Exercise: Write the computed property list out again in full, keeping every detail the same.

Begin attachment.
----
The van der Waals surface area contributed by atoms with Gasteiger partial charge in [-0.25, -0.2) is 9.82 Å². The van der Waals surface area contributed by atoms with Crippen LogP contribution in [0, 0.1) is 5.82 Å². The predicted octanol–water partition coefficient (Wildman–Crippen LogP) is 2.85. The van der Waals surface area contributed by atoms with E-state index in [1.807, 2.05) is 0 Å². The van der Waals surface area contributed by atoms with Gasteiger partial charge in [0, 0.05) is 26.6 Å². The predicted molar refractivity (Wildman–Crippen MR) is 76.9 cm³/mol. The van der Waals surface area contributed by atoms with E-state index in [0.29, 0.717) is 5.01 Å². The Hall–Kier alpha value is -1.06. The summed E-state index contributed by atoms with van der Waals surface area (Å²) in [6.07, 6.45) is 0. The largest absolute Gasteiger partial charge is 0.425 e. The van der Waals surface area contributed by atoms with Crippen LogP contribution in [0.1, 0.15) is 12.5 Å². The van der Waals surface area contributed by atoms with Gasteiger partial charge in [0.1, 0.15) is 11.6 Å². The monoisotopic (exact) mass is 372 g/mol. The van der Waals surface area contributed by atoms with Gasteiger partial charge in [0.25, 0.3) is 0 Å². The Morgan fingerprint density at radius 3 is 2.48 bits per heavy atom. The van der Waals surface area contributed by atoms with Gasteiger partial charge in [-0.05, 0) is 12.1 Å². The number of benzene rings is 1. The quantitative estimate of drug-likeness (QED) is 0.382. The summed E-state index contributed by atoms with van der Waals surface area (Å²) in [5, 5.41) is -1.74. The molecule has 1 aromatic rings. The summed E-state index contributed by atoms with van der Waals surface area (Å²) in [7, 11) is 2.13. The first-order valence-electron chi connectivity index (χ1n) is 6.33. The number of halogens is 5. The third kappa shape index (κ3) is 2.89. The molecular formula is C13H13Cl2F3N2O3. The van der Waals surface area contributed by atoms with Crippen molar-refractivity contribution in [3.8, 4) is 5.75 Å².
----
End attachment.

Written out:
The van der Waals surface area contributed by atoms with Gasteiger partial charge in [-0.25, -0.2) is 9.82 Å². The van der Waals surface area contributed by atoms with Crippen LogP contribution in [0, 0.1) is 5.82 Å². The predicted octanol–water partition coefficient (Wildman–Crippen LogP) is 2.85. The van der Waals surface area contributed by atoms with E-state index in [1.807, 2.05) is 0 Å². The van der Waals surface area contributed by atoms with Gasteiger partial charge in [0, 0.05) is 26.6 Å². The predicted molar refractivity (Wildman–Crippen MR) is 76.9 cm³/mol. The van der Waals surface area contributed by atoms with E-state index in [0.29, 0.717) is 5.01 Å². The Hall–Kier alpha value is -1.06. The summed E-state index contributed by atoms with van der Waals surface area (Å²) in [6.07, 6.45) is 0. The largest absolute Gasteiger partial charge is 0.425 e. The van der Waals surface area contributed by atoms with Crippen LogP contribution in [0.1, 0.15) is 12.5 Å². The van der Waals surface area contributed by atoms with Gasteiger partial charge in [0.1, 0.15) is 11.6 Å². The monoisotopic (exact) mass is 372 g/mol. The van der Waals surface area contributed by atoms with Gasteiger partial charge in [0.25, 0.3) is 0 Å². The Morgan fingerprint density at radius 3 is 2.48 bits per heavy atom. The van der Waals surface area contributed by atoms with Gasteiger partial charge in [-0.05, 0) is 12.1 Å². The number of benzene rings is 1. The quantitative estimate of drug-likeness (QED) is 0.382. The summed E-state index contributed by atoms with van der Waals surface area (Å²) in [5, 5.41) is -1.74. The molecule has 1 aromatic rings. The summed E-state index contributed by atoms with van der Waals surface area (Å²) in [7, 11) is 2.13. The first-order valence-electron chi connectivity index (χ1n) is 6.33. The number of halogens is 5. The third kappa shape index (κ3) is 2.89. The molecular formula is C13H13Cl2F3N2O3. The van der Waals surface area contributed by atoms with Crippen molar-refractivity contribution in [3.8, 4) is 5.75 Å².